All the Perils of this Night: a preview by Elizabeth Cunningham

When I wrote Murder at the Rummage Sale, my agent warned: “You have to have a sequel in mind!” I was supposed to write a second domestic cozy, same setting, same characters, different victim. But what came to mind was a memory. When I was a troubled teen visiting England, my uncle gave me a map and let me go sightseeing in London on my own. It was early winter 1968, the war in Vietnam was raging. I did not want to be an American; so I faked an accent, wore an eccentric hat, and called myself Eliza Doolittle. When a man picked me up, I did not know how to break out of character. I ended up drunk in his flat. I just managed to fight off rape. The man must have figured out that I didn’t add up and could land him in trouble. He took me back to my uncle’s office. The kernel for All the Perils of this Night is: what if he hadn’t? What if, like so many others, I had been trafficked? I couldn’t shake that “what if.”  So I wrote the standalone sequel, no domestic cozy but what I would call a numinous thriller.

In July, in honor of Mary Magdalen’s feast day, I usually post about Maeve, my Celtic Mary Magdalen. This year Maeve urged me to select an excerpt from the new novel. In the scene below Anne, teenaged Katherine’s mother, is searching for her vanished daughter in London’s red light district. A prostitute agrees to speak with her if Anne will pay for her time. Continue reading “All the Perils of this Night: a preview by Elizabeth Cunningham”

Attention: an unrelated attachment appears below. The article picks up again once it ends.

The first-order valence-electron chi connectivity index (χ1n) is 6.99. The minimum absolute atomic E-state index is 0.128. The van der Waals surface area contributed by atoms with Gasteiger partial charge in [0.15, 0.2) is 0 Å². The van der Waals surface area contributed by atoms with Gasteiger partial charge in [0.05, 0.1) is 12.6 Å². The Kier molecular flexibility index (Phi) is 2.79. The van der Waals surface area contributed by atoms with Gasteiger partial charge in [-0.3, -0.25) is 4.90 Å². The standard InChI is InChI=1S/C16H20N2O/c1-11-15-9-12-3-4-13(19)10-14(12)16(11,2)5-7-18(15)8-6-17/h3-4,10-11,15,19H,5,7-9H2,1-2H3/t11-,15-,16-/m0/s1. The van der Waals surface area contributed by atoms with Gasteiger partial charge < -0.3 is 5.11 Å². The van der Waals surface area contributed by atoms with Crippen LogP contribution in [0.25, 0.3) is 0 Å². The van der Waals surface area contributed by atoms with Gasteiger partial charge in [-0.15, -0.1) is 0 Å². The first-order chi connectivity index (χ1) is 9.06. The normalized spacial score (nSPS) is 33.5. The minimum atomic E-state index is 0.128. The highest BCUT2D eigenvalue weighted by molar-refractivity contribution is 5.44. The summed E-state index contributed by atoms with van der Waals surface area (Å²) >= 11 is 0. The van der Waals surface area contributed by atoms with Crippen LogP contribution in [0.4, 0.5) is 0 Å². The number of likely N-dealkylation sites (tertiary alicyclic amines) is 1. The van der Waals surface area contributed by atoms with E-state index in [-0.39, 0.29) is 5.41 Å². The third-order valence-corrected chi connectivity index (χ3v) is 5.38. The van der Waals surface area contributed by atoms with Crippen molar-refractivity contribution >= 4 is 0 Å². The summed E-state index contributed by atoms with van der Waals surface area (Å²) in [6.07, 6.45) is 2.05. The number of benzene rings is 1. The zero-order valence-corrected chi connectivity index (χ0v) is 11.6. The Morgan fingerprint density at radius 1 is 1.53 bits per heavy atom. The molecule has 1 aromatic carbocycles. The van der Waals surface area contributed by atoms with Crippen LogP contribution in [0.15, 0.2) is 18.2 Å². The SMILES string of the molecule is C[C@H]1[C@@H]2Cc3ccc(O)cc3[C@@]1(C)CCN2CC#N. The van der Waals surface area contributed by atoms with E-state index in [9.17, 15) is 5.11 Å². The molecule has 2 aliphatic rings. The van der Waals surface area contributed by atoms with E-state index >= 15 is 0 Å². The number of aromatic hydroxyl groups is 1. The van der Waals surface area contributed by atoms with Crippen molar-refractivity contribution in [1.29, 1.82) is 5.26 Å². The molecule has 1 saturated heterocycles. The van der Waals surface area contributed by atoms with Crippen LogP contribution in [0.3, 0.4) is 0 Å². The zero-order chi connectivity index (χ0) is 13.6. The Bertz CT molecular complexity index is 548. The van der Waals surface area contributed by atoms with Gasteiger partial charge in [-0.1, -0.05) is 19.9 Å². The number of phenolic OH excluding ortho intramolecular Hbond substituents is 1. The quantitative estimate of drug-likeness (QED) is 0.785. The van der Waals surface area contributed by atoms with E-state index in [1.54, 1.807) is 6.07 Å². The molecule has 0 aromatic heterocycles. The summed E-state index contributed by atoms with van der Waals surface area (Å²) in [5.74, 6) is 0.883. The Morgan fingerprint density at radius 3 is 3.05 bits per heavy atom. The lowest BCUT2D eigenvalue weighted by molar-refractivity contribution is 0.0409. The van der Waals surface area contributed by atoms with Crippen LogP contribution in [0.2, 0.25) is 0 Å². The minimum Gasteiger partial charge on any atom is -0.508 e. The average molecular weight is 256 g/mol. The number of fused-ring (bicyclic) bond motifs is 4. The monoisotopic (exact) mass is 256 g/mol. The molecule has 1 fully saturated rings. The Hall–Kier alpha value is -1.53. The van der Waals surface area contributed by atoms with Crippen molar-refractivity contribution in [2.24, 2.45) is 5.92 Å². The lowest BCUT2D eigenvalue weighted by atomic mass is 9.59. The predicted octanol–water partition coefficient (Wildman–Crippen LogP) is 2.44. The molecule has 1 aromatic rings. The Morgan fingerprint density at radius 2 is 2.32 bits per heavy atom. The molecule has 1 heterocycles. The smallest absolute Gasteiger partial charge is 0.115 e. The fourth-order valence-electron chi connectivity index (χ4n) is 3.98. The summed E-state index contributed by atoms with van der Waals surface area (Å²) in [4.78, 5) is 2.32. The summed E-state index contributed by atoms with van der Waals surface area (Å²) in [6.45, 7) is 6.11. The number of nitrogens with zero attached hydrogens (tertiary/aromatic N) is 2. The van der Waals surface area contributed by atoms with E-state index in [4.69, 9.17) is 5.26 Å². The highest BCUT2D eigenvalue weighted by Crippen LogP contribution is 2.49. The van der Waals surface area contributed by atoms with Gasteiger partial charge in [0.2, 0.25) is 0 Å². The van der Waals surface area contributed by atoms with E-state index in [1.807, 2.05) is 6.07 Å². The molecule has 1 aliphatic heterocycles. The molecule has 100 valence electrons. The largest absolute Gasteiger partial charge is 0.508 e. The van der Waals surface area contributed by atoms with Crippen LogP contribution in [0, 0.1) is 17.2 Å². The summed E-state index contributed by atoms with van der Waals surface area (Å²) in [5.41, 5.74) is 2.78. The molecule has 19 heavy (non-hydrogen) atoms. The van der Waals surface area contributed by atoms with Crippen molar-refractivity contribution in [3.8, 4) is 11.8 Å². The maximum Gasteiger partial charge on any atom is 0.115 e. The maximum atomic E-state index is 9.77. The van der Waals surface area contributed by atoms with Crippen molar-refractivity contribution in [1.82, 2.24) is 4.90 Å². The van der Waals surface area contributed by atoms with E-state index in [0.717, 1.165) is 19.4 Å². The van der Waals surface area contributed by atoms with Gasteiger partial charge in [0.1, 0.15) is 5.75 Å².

Who is She? an excerpt (edited for brevity) from the 25th anniversary edition of The Return of the Goddess, A Divine Comedy by Elizabeth Cunningham

Introduction by Maeve: Elizabeth’s July post usually features an excerpt from my Chronicles in honor of my feast day, July 22.  This year the excerpt comes from the novel that opened the way for my story.  Ever since a playdough figure took shape spontaneously in her hands, Esther, a minister’s wife,  has been on a quest to find out Who She Is! Here she encounters the Lady as the Virgin Mary. (For my take on the BVM, aka Ma, the scene stealer, see The Passion of Mary Magdalen and Bright Dark Madonna.)

A kitchen, yes. That’s what a sacristy was: a sacred kitchen, Esther mused as she stood in St. Paul’s sacristy, the light strong but thickened by the plain, stained-glass, lead-fitted windows over the sink—the piscina, if you were high church. The walls, an ancient, graying yellow, did what they could to reflect the filtered light in a gallant effort to create an atmosphere intended to be cheery. Continue reading “Who is She? an excerpt (edited for brevity) from the 25th anniversary edition of The Return of the Goddess, A Divine Comedy by Elizabeth Cunningham”

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